The Cornerback Situation (NOT GOOD)


After losing top cornerback Domonique Foxworth for the season to a torn ACL, the Ravens needed some help in the secondary.

Thus, with multiple highly-regarded cornerbacks in the free agent market, including Fred Smoot and Shawn Springs, the Ravens used the flexibility of a year without a salary cap and an open roster spot to sign……Chris Hawkins. The former LSU Tiger, who was cut by the Jaguars in July after they signed him as an undrafted free agent, has been brought in to help bolster the Ravens’ secondary. With this pickup, the Ravens placed veteran free agent signing Walt Harris on the IR, ending his season with the Ravens, and probably his NFL career.

Read on to see what the Ravens’ cornerback corps is looking like now.

Click “Continue Reading” as Joe will take you on a magical ride through the ever-confusing maze that is the Ravens’ defensive secondary.

First, let’s just take a look at the depth chart. This is my projection, but if everything goes according to plan, it should be pretty right on. More on the asterisks next to two of the names in a bit.

PlayerHeightWeightPro Experience
Fabian Washington5’11”175 lbs.5 years
Lardarius Webb*5’10”180 lbs.1 year
Chris Carr5’10”185 lbs.6 years
Travis Fisher5’10”194 lbs.9 years
Cary Williams**6’1”185 lbs.2 years
Chris Hawkins6’0”186 lbs.Rookie
K.J. Gerard6’1”192 lbs.1 year

Now, you may be thinking to yourself: “Who? I don’t know half of these players.” Well, self-proclaimed #1 fan with the Ravens flag waving at your house, don’t feel too bummed out about it. Other than Fisher, who the Ravens quietly signed this offseason, the guys below Chris Carr don’t have much more experience than special teams. And if nothing changes in terms of personnel, they may be required to play several downs a game. The more intriguing facts, however, are that only one of these guys was a first round pick (Washington, 23rd overall), two were undrafted free agents (Hawkins, Gerard) and one was a 7th-rounder (Williams).

Let’s take a quick gander at the two players with asterisks next to their names. These asterisks show just how delicate this situation is as Lardarius Webb is nursing a torn ACL and has an unknown return date, and Cary Williams will be out of action for the first two games of the season, being that he was suspended by the NFL. When you take into account those two absences (Webb may not miss regular season time, that remains to be seen), it puts even more pressure on the unproven guys at the bottom of the depth chart to step up.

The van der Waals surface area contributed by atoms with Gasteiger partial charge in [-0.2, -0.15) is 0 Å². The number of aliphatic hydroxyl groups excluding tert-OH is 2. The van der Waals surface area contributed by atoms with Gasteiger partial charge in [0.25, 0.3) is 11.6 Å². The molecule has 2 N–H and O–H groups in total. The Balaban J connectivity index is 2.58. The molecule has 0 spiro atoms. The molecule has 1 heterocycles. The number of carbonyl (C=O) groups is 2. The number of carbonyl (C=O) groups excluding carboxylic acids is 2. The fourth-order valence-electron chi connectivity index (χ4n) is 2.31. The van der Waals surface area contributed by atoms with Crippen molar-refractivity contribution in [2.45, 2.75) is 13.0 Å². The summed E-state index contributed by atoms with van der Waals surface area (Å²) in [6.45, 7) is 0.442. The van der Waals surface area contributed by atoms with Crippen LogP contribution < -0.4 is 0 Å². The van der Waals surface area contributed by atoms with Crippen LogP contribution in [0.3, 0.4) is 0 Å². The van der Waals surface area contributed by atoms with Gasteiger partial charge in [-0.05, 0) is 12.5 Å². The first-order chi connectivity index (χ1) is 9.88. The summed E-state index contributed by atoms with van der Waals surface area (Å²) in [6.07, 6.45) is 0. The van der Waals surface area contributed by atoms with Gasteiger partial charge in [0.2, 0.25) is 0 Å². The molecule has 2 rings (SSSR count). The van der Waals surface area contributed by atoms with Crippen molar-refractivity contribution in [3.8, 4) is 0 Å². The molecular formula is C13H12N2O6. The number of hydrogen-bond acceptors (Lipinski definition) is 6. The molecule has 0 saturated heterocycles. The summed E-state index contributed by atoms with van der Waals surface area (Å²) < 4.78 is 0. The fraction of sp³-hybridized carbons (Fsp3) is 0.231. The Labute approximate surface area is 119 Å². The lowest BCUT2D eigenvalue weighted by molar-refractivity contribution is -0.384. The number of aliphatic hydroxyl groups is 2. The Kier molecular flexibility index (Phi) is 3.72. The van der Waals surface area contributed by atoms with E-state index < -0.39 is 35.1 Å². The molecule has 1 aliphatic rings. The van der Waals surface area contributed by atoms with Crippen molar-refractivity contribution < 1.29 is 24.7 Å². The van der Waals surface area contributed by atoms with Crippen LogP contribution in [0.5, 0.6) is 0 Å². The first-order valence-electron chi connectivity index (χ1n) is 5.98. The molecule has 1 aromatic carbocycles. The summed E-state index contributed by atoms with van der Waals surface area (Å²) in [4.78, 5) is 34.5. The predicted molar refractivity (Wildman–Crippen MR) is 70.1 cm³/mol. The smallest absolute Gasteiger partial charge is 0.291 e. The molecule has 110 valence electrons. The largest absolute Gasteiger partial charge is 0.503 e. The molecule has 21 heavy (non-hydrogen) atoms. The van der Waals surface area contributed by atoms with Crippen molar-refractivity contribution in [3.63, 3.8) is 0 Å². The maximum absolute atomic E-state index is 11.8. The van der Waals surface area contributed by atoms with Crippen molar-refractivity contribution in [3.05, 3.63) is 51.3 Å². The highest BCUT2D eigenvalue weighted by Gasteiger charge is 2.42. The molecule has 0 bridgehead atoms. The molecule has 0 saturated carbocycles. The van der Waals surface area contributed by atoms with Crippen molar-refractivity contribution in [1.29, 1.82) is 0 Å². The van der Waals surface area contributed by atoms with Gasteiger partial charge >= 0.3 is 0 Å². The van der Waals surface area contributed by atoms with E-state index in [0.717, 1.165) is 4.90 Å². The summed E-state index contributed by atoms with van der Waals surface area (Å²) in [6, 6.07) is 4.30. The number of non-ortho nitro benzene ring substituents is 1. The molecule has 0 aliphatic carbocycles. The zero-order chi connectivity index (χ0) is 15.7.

Whether the Ravens make another move remains to be seen. As you can see in that depth chart, the current crop is weak, and without upgrades, it may be a bumpy ride in the secondary all season long. Domonique Foxworth was supposed to be the leader, and become one of the NFL’s best this season. He tore his ACL and is on IR. Walt Harris was supposed to provide some insurance for the corps. He has all sorts of injuries and issues, and he is on the IR.

The Ravens are always into the “Next Man Up” slogan, but in this case, the BEST Man Up would be a free agent. If you can get a Smoot or Springs, awesome. If you have to settle for something less, that’s alright. But being the genius he is, Ozzie Newsome can’t take a look at that depth chart and truthfully saythat the Ravens’ cornerback corps is as good as it needs to be to contend for a Super Bowl, and that’s the level it needs to be at this year. I applaud the pickup of Hawkins for some additional depth, but depth is depth. What the Ravens need now is proven NFL talent with a track record that can be comparable to most cornerbacks in the league. Right now, that’s maybe one or two guys, both of whom are recovering from torn ACLs (Washington and Webb). Chris Carr has been stepping up during training camp, and that is absolutely necessary. While he and Washington have looked good in camp, there’s no way they can carry the weight of Foxworth, Harris, and (maybe) Webb.

You better hold on, Ravens fans, it’s gonna be a rocky ride in Baltimore.